Women, Sex and Blogging
Earlier we have written about the difficulty many bloggers and people working in stigmatised trades and professions have with maintaining multiple identies. We have also frequently described the tragedies that unfold when people are outed by zealous media, bigots or jealous colleagues.
This solstice season, a time for reflection and coming together, has been marked by an enthusiasm that at times borders on a feeding frenzy, to out bloggers, or suggest that they may be not be quite who they appear to be in their blogs. This raises many concerns.
I met Lady Jayla online, on a message board for sex workers, when I had put out a call to sex workers who were outted and wished to tell their story. Immediately, Lady Jayla responded, which began a dialogue with myself, Jayla and Elizabeth.
Very quickly I felt a connection with Jayla, and her story, and was a bit suprised at how we shared many of the same emotional responses to our situations.
Jayla has a career in the medical field, and has two grown daughters, both of which have limited their contact with her since they found out about her sex work.
Since interviewing Lisa Chavez last April and following the fallout of her being outed as a phone sex worker, and inviting Liz Derrington to tell her part of that same story, I have come to know an increasing number of outed sex workers. One of them, Rebecca Deos, is an amazing woman who traveled from North Carolina to join us at the Sex Work Awareness fund-raising party where we launched our 2009 NYC Sex Bloggers Calendar. (For a $20 donation to SWA you can support sex worker advocacy and have a calendar yourself!)
Rebecca told me about living with her husband and kids in a small town in Florida and about being outed as an escort. The impact of that outing was profound. As Rebecca and I talked I found myself wishing other people could hear her story. In that conversation and in emails since, we've discussed her telling her story here. She maintains her own web site but was hesitant to use it to tell her story because she didn't want to appear to be portraying herself as a victim there. It is her personal and professional site. She was looking for a place with an analytical bent, and she was also looking for a place that might be able to put her story in a context that would be helpful to others. I was flattered when she said she thought that Sex In The Public Square was such a place.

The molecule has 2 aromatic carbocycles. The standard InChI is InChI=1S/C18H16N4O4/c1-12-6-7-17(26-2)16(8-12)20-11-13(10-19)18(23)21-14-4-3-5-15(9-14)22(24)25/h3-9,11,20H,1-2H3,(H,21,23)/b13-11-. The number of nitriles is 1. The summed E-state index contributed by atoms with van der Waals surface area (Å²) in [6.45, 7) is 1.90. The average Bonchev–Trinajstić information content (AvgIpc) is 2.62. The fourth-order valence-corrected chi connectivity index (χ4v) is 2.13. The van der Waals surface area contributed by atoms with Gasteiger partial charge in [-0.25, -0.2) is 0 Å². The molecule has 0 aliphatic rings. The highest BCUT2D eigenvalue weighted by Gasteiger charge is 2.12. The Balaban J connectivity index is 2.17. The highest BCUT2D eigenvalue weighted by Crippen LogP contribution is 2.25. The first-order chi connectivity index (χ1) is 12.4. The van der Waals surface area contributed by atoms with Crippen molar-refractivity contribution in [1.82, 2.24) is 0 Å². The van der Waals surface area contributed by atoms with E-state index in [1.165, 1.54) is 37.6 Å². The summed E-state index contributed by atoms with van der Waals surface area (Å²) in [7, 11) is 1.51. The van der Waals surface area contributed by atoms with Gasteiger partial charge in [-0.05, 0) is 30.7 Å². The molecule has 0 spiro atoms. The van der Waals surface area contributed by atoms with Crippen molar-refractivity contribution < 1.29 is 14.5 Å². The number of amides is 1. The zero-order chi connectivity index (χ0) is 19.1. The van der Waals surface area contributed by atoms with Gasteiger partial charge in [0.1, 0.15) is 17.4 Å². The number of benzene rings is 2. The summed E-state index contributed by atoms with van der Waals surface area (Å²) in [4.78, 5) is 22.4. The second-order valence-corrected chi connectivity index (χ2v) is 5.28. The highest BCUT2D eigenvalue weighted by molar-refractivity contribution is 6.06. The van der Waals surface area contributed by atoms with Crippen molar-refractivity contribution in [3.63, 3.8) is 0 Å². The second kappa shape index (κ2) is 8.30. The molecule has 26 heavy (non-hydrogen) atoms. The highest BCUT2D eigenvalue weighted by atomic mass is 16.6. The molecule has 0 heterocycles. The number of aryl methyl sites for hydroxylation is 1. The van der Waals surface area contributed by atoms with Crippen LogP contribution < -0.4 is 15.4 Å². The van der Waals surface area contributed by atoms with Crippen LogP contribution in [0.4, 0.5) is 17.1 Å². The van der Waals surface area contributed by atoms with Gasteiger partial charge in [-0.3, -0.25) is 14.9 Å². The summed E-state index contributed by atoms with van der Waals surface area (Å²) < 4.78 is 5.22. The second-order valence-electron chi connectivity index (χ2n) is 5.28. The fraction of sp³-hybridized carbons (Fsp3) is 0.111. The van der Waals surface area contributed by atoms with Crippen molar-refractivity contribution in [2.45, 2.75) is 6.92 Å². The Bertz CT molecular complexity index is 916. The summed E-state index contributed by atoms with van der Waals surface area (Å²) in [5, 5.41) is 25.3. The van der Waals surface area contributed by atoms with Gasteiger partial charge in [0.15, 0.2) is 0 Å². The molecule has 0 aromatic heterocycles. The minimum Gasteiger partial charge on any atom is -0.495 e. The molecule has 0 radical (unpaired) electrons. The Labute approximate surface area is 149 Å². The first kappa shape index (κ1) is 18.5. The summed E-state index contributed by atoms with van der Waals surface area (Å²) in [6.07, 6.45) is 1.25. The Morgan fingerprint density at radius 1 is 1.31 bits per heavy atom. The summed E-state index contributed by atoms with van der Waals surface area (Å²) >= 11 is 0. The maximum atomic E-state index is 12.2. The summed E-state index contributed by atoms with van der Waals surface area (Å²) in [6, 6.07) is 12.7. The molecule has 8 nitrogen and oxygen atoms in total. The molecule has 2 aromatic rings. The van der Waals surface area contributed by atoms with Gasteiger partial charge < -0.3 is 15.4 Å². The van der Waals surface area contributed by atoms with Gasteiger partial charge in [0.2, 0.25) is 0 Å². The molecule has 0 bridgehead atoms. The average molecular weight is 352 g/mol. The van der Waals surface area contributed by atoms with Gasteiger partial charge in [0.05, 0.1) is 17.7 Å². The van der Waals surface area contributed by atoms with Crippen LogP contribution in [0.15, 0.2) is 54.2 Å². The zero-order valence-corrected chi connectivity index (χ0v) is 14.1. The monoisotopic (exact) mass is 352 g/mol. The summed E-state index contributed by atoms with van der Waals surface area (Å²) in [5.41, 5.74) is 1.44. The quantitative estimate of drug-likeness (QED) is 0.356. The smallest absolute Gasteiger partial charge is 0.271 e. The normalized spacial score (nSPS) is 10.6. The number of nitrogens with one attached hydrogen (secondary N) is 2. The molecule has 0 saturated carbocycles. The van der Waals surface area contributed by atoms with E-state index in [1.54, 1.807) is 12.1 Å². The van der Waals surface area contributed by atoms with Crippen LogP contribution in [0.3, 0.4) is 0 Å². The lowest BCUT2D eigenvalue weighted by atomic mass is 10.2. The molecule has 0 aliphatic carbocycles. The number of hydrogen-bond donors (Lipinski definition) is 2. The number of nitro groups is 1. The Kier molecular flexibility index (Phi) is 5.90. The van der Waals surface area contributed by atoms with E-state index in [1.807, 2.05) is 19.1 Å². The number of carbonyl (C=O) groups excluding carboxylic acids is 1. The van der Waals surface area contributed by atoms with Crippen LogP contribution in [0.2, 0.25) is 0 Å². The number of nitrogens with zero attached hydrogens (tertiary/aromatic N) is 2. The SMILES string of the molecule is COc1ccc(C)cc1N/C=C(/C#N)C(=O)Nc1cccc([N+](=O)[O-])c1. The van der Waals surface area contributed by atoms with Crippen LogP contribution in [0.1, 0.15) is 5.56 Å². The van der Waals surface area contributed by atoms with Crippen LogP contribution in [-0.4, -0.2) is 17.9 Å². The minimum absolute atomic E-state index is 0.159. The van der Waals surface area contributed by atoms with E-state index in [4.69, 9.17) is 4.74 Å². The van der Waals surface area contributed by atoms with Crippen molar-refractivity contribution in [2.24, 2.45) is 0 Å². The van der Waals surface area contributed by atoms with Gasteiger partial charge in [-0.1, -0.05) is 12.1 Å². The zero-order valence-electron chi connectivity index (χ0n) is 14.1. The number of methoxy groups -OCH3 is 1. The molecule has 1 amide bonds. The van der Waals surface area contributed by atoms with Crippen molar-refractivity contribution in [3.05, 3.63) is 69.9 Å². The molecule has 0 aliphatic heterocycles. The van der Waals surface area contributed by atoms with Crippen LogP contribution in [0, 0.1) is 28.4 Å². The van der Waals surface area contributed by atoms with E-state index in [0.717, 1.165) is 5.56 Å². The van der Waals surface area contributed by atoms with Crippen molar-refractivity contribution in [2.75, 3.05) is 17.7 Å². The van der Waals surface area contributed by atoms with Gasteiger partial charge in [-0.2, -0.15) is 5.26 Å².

Rebecca tells her story below below. Look for her to appear more around SITPS. We're even discussing a forum for outed sex workers and their allies to share information, resources and support. Rebecca would be the lead moderator. We are also considering a "speaking out" series where people can share stories about how the stigmatization of sexual expression or sexual identities have affected them personally. If you have such a story you'd like to share, please contact Elizabeth by using this contact form.
Click here to read Rebecca's Story in her own words
Ellie (Lumpesse) has recently written about the frustration of combining being a sex worker with having another career (doctoral student) and the difficulties of keeping these apart and the internal pressures to come out. There is nothing unique in Ellie's dilemma, it is actually one of the most difficult things that indoor sex workers have to deal with. This is well described by Teela Sanders in her paper 'It's just acting' dealing with the emotional labour involved in keeping two lives separate. This in itself, is partly the result of the external violence of stigma, and partly the internal pressures of the 'management of feeling to create a publicity observable facial and bodily display' as described by Arlie Hochschild.
Yes, we know that your parents sucked. They didn't let you stay out past nine, were always on your ass about your grades, the people you dated, the awful music that you were listening to, how their generation had more respect for their elders, yadda yadda yadda. And even now that you're grown up, they're still nudzhing at you, right?
Here's some consolation: You don't have Amy Contrada for your mom. Amy Contrada belongs to a Massachusetts anti-gay group called MassResistance which describes itself "the pro-family action center for Massachusetts -- and beyond!" After MassResistance organized a protest of a high-school production of the play The Laramie Project starring Amy's daughter Claudia, Claudia came out as a lesbian.